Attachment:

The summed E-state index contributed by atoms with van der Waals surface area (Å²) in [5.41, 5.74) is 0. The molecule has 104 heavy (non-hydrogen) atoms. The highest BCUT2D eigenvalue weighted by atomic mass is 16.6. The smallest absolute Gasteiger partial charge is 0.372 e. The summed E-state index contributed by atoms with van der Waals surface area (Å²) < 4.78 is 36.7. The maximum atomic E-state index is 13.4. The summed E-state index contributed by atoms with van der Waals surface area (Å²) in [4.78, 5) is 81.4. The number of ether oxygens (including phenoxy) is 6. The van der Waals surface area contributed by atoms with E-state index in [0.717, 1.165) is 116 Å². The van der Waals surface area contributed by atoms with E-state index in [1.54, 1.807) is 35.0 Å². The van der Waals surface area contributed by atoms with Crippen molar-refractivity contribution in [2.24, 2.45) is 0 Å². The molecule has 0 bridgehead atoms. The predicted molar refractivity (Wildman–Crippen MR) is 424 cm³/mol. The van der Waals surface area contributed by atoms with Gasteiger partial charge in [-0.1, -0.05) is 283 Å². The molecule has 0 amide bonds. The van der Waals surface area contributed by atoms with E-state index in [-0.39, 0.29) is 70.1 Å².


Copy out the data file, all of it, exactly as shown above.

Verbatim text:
The summed E-state index contributed by atoms with van der Waals surface area (Å²) in [5.41, 5.74) is 0. The molecule has 104 heavy (non-hydrogen) atoms. The highest BCUT2D eigenvalue weighted by atomic mass is 16.6. The smallest absolute Gasteiger partial charge is 0.372 e. The summed E-state index contributed by atoms with van der Waals surface area (Å²) < 4.78 is 36.7. The maximum atomic E-state index is 13.4. The summed E-state index contributed by atoms with van der Waals surface area (Å²) in [4.78, 5) is 81.4. The number of ether oxygens (including phenoxy) is 6. The van der Waals surface area contributed by atoms with E-state index in [0.717, 1.165) is 116 Å². The van der Waals surface area contributed by atoms with E-state index in [1.54, 1.807) is 35.0 Å². The van der Waals surface area contributed by atoms with Crippen molar-refractivity contribution in [2.24, 2.45) is 0 Å². The molecule has 0 bridgehead atoms. The predicted molar refractivity (Wildman–Crippen MR) is 424 cm³/mol. The van der Waals surface area contributed by atoms with Gasteiger partial charge in [-0.1, -0.05) is 283 Å². The molecule has 0 amide bonds. The van der Waals surface area contributed by atoms with E-state index in [-0.39, 0.29) is 70.1 Å².